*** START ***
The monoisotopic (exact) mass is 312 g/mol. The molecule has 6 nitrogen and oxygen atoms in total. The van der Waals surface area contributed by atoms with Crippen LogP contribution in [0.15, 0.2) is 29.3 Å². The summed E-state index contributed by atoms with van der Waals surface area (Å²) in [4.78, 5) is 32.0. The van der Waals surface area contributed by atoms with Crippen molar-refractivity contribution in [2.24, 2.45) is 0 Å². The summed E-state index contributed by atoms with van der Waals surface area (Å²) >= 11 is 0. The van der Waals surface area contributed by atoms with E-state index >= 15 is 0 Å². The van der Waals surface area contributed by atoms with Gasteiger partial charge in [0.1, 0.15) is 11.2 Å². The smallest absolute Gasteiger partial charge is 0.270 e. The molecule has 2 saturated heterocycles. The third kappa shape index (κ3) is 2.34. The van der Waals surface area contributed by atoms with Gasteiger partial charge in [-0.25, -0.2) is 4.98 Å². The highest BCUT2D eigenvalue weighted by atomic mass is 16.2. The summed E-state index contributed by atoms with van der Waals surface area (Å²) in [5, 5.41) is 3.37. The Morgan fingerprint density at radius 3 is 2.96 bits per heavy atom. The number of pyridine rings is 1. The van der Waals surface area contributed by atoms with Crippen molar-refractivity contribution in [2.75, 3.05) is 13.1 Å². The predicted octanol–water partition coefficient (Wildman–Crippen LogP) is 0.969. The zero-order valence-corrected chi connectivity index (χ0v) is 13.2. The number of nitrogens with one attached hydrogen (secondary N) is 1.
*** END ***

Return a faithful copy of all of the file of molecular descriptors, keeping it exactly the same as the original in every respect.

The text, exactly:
The monoisotopic (exact) mass is 312 g/mol. The molecule has 6 nitrogen and oxygen atoms in total. The van der Waals surface area contributed by atoms with Crippen LogP contribution in [0.15, 0.2) is 29.3 Å². The summed E-state index contributed by atoms with van der Waals surface area (Å²) in [4.78, 5) is 32.0. The van der Waals surface area contributed by atoms with Crippen molar-refractivity contribution in [2.24, 2.45) is 0 Å². The summed E-state index contributed by atoms with van der Waals surface area (Å²) >= 11 is 0. The van der Waals surface area contributed by atoms with E-state index >= 15 is 0 Å². The van der Waals surface area contributed by atoms with Gasteiger partial charge in [0.1, 0.15) is 11.2 Å². The smallest absolute Gasteiger partial charge is 0.270 e. The molecule has 2 saturated heterocycles. The third kappa shape index (κ3) is 2.34. The van der Waals surface area contributed by atoms with Gasteiger partial charge in [-0.25, -0.2) is 4.98 Å². The highest BCUT2D eigenvalue weighted by atomic mass is 16.2. The summed E-state index contributed by atoms with van der Waals surface area (Å²) in [5, 5.41) is 3.37. The Morgan fingerprint density at radius 3 is 2.96 bits per heavy atom. The number of pyridine rings is 1. The van der Waals surface area contributed by atoms with Crippen molar-refractivity contribution in [2.75, 3.05) is 13.1 Å². The predicted octanol–water partition coefficient (Wildman–Crippen LogP) is 0.969. The zero-order valence-corrected chi connectivity index (χ0v) is 13.2. The number of nitrogens with one attached hydrogen (secondary N) is 1.